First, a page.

Martin Prado has been up and down offensively, all year.  He was the NL Player of the Month for August, and deservedly so — but while his May was also quite good, his April and June were dismal.  His numbers are now similar to career norms (.281/.331/.414) — but what was Prado doing differently in his recent surge?

From the first day back from the All-Star break through August 31, Martin Prado tallied 58 hits in 159 at bats with 11 walks — good for a .365 average and .423 OBP.  On the back of 10 doubles (and 4 HRs), Prado had a .565 slugging mark for just the month of August.

Although I don’t think Prado’s stellar month and a half can be blamed on his being a streaky hitter, as a contact guy he does fit that mold.  For the season, Prado is tied with the Brewers’ Norichika Aoki for the second-lowest swinging strike percentage (3.2%) in the majors among qualified hitters (they trail Marco Scutaro, who is at 1.4%).  When Prado swings, he doesn’t miss (91.4% contact rate), particularly at pitches inside the strike zone (Z-Contact% of 96.2%).

So was he doing more with the swings he did take in August, or was he swinging at fewer pitches?  Or was it both?

Here’s Martin Prado’s batting average for different pitch locations in August (all diagrams and heat maps courtesy of ESPN Stats & Information):

Martin Prado Batting Average August 2013

Compare that to the same map, but for the first half of the season:

Martin Prado Batting Average First Half of 2013

Looks like Prado was doing more with everything.  Note the happy zone down and in.  And if you’re looking for his slugging percentages in each part of the zone, click here for August or here for the first half.

And what was Prado swinging at?  In August:

Martin Prado Swing Rate August 2013

And for the first half:

Martin Prado Swing Rate First Half 2013

Whereas with the first pair of diagrams you might conclude that Prado was simply having more hits fall in, the swing rate diagrams above do show decreased swing rate overall.

For the season, Prado is only slightly above average in O-Swing% (percent times swinging at pitches outside the zone) at 27.9%, good for 46th among 142 qualified hitters.  Z-Swing% isn’t necessarily good or bad, but Prado is all the way at one extreme among qualified hitters; he has the smallest percentage, at 53.1%.  This comports with what observers take away from Prado’s at bats — he doesn’t necessarily walk a lot, but the bat stays on his shoulder pretty often.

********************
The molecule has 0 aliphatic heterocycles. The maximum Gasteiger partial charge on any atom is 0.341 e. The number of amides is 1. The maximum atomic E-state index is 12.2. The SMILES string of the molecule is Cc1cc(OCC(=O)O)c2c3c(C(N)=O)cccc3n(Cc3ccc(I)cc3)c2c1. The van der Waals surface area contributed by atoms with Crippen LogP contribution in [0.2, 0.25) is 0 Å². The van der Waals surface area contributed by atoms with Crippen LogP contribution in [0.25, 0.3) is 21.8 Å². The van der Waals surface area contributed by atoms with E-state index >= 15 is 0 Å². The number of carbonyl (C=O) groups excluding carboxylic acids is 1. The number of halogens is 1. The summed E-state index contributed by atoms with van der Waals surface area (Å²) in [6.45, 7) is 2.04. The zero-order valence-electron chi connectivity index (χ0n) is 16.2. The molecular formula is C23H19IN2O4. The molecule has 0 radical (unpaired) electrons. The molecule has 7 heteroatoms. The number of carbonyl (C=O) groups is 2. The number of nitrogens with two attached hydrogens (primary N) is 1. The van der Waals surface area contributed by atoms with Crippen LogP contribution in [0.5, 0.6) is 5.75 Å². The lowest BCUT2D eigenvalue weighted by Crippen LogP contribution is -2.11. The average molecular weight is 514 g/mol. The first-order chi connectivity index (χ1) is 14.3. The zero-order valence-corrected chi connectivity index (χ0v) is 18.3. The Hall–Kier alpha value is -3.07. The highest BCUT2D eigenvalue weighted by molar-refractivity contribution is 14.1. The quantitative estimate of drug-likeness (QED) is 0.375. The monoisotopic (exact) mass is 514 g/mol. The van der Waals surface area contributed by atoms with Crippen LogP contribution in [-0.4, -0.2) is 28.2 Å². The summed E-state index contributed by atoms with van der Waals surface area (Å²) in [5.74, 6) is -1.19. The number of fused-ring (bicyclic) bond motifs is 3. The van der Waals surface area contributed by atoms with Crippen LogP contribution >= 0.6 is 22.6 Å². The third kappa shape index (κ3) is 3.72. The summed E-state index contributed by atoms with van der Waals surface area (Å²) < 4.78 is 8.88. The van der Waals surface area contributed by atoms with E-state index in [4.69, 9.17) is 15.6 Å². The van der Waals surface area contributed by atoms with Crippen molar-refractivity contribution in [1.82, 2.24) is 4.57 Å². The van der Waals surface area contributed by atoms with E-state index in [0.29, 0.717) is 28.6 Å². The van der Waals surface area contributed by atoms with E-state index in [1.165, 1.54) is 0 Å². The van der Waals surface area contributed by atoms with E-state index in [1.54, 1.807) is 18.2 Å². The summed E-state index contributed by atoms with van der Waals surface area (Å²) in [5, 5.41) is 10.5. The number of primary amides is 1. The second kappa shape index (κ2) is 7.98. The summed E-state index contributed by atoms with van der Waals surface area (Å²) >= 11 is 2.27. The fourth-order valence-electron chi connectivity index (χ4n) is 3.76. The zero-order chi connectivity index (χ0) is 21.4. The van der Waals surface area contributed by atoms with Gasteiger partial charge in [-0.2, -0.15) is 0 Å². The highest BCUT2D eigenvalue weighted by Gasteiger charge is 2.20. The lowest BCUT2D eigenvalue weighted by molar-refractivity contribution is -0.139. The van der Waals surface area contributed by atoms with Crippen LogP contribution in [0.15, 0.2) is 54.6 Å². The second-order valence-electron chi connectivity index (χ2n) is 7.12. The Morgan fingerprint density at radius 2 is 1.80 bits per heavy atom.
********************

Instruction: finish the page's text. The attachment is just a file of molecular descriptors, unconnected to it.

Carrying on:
The swing rate diagrams above don’t show a significant pattern in terms of location.  So let’s look at the overall numbers, with rankings among qualified hitters (for swing rates, “highest” for rank is “fewest swings”):

Martin Prado Percentages 2013

We have some sample size problems here, but we can still draw a few conclusions.  Prado’s contact rate was stable in August versus the first half; a 0.7% difference is pretty small and doesn’t explain Prado’s surge.  The contact percentage outside the zone grew, but shrunk inside the zone.  A shrinking Z-Contact% could suggest that Prado was swinging for the fences a bit more, but this sample is too small to know that for sure.

The samples are bigger for swing percentage, and that’s where it gets interesting.  Usually middle of the pack in O-Swing%, Prado laid off outside pitches at a much higher frequency.  We could plausibly connect that to Prado’s August success.  But what of the decrease in Z-Swing%?  Prado was already extremely selective in picking his spots to swing at pitches inside the zone for the first half.  Tied for fourth, he was something of an outlier — and one might have been tempted to blame Prado’s selectivity for his struggles.

Somehow, even though he struggled while laying off an unusually high number of pitches within the zone in the first half, the answer for Prado was not to be less selective with zone pitches, but to be more selective — Prado swung at zone pitches a ridiculously low 47.7% of the time.  There was an enormous gap between Prado and second place on that scale — Matt Carpenter and David DeJesus were tied for second at 51.2%.

To put that in perspective: in 2011, zero qualified hitters had a Z-Swing% of under 50 last year.  In 2012, there was only one.

His name? Martin Prado.  Swinging at only 48.9% of pitches inside the strike zone, Prado was 17% better than the average hitter at creating runs last year (wRC+ 117).  Low swing rates are Prado’s calling card, and it works for him.  So much so, that after swinging infrequently early this season wasn’t working out, maybe all Prado had to do was do a more extreme job of being himself.


2 Responses to Swinging Even Less Has Powered Martin Prado’s Surge

  1. Jeff Wiser says:

    This is fantastic! Love the heat maps as they really help visualize the issue. Watching Prado in the first half stunned me, as I felt like he was chasing a lot and no making nearly as much contact as I had expected given his past in Atlanta. Good to see he’s back to his own ways and hopefully he continues to mash for the rest of the season and all of 2014.

  2. Anonymous says:

    I feel like I just read a really long math problem

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